Offensively, Lucas Duda is emerging as one of the top hitters in the National League, and New York has reversed course under new hitting coach Kevin Long. The Mets have been the third-toughest team to strike out this season. Unlike past years, there are no easy outs in this lineup.
Injuries continue to test the Mets' depth, but years of hoarding prospects have put them in good position to withstand most of these issues without skipping a beat.
The expectations skyrocketed at the end of last season when first baseman Anthony Rizzo claimed the Cubs were ready to win this year. Chicago's front office then brought in Joe Maddon, Jon Lester, Jason Hammel, Miguel Montero and Dexter Fowler this offseason to help support the best group of position player prospects in the Majors.
It's kind of crazy: Jorge Soler is one of the best players in baseball under the age of 25 and he is overshadowed by Kris Bryant. Those two, combined with the recent arrival of second baseman Addison Russell, give the Cubs the best group of rookies in recent memory.
That trio offers plenty of upside, and once Lester finds his groove, this is a team that will be in contention all season.
After revamping the roster during the offseason, some thought that it might take a little while for the Padres to jell. That does not seem to be an issue, and San Diego -- thanks to new acquisitions Justin Upton, Wil Myers, Matt Kemp, Will Middlebrooks and Derek Norris -- leads the NL in runs by a wide margin. That is an impressive feat for a team that plays its home games in the notorious pitchers' haven that is Petco Park.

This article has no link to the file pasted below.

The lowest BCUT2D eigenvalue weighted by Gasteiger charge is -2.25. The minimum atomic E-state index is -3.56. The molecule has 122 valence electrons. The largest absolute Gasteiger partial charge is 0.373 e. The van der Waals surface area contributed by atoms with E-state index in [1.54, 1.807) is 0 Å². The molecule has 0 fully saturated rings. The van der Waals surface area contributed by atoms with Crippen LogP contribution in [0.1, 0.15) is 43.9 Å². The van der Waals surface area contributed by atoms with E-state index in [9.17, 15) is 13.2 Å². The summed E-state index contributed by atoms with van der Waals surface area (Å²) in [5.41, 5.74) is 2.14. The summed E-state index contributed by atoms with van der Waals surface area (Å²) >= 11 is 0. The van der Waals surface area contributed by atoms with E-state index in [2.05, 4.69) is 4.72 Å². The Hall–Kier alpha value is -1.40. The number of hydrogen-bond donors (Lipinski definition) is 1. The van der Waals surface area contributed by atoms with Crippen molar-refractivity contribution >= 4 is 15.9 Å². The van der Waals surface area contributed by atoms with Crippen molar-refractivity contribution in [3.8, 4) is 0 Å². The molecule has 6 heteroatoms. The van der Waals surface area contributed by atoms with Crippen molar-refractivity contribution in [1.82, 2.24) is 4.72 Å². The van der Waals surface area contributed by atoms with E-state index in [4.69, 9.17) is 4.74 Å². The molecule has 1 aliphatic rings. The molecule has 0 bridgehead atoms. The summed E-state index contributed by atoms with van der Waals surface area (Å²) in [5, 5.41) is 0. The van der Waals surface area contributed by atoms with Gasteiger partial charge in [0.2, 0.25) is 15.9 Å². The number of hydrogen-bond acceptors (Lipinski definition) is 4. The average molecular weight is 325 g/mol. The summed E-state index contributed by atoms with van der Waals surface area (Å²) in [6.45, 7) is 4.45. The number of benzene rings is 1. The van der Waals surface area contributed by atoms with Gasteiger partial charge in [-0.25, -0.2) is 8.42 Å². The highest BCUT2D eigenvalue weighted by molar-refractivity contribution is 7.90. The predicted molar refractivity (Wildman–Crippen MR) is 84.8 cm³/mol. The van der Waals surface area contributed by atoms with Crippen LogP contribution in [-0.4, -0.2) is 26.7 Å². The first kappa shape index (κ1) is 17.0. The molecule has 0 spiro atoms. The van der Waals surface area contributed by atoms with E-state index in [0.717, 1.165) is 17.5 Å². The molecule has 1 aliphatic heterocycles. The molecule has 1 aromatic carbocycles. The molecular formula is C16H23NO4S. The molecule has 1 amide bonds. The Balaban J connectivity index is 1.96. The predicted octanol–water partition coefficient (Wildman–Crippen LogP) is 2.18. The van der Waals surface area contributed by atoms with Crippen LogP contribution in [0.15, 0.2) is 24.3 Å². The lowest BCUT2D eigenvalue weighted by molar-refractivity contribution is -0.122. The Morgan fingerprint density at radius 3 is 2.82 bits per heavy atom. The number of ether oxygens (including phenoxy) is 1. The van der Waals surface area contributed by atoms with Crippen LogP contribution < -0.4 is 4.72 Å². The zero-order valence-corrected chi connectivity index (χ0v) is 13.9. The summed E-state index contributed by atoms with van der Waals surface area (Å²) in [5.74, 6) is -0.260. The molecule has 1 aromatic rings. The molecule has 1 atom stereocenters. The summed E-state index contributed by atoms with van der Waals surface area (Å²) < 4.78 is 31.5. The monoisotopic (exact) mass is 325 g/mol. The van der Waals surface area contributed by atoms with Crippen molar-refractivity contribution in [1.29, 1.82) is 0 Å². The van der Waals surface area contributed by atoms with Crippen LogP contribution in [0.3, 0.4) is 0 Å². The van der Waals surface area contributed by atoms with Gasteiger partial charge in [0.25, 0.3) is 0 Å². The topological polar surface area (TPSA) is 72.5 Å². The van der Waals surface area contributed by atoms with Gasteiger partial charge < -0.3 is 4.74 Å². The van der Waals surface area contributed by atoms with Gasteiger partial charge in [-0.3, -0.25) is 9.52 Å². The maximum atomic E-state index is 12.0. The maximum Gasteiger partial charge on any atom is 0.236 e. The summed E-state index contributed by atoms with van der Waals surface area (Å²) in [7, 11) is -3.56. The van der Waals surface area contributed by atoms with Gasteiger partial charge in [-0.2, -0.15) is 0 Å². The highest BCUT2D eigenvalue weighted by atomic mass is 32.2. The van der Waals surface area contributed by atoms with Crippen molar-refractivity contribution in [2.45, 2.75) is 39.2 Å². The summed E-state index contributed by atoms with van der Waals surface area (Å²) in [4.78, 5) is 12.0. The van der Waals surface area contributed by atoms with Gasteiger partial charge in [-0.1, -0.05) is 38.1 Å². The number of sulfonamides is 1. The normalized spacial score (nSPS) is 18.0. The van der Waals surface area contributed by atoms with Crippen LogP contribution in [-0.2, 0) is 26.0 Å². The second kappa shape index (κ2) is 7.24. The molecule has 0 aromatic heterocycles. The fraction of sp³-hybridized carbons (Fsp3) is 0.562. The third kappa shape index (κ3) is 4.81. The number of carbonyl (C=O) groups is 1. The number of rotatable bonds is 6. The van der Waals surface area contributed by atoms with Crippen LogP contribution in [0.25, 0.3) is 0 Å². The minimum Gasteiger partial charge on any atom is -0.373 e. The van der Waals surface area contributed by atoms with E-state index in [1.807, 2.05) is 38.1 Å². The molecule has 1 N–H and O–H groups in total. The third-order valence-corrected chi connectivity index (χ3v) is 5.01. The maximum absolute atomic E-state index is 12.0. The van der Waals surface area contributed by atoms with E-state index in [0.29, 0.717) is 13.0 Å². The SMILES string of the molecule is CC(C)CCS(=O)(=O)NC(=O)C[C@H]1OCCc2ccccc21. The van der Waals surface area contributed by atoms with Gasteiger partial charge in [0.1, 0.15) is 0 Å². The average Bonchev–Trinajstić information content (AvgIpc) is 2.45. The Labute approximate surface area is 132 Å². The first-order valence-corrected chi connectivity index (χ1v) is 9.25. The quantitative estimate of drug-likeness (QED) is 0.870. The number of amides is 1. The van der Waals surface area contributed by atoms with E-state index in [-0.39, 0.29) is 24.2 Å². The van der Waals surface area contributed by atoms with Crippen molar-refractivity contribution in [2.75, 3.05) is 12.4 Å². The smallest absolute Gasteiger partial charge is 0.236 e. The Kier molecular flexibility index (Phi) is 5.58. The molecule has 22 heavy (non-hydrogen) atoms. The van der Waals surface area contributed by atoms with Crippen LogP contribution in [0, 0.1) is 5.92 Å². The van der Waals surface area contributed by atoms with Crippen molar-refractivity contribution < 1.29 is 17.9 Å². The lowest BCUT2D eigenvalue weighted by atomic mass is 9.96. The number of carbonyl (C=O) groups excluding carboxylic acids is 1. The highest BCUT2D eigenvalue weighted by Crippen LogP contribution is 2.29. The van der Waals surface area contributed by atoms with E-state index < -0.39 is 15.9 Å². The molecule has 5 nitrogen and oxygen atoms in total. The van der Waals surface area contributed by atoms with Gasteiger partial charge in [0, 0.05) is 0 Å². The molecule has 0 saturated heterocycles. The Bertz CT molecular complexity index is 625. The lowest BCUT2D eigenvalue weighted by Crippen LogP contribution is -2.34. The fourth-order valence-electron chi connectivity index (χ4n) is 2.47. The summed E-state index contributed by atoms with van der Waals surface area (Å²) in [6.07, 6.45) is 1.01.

Defense in the outfield will always be an issue, but the Padres' pitching staff, which enters play on Friday tied for third in the Majors in strikeouts, is able to minimize balls in play, and therefore make them less reliant on glovework.
The Royals seem to be playing with an added level of urgency so far this season, trying to show the world that, James Shields or not, last year was no fluke.
Despite an injury to Greg Holland, Kansas City's bullpen has again been dominant. Ned Yost's relief crew has allowed just three runs in 52 1/3 innings this year, good for a 0.52 ERA, by far the best of any bullpen in the Majors.
The 2015 version of the Tigers may be better than recent versions of the squad, because it is a lot deeper than previous years and also much better defensively.
Detroit's bullpen is still a bit of a question mark, and Joe Nathan's impending Tommy John surgery means that he is no longer part of the equation, but I expect the Tigers to be in the postseason once again.
Jim Duquette is an analyst for MLB.com. This story was not subject to the approval of Major League Baseball or its clubs.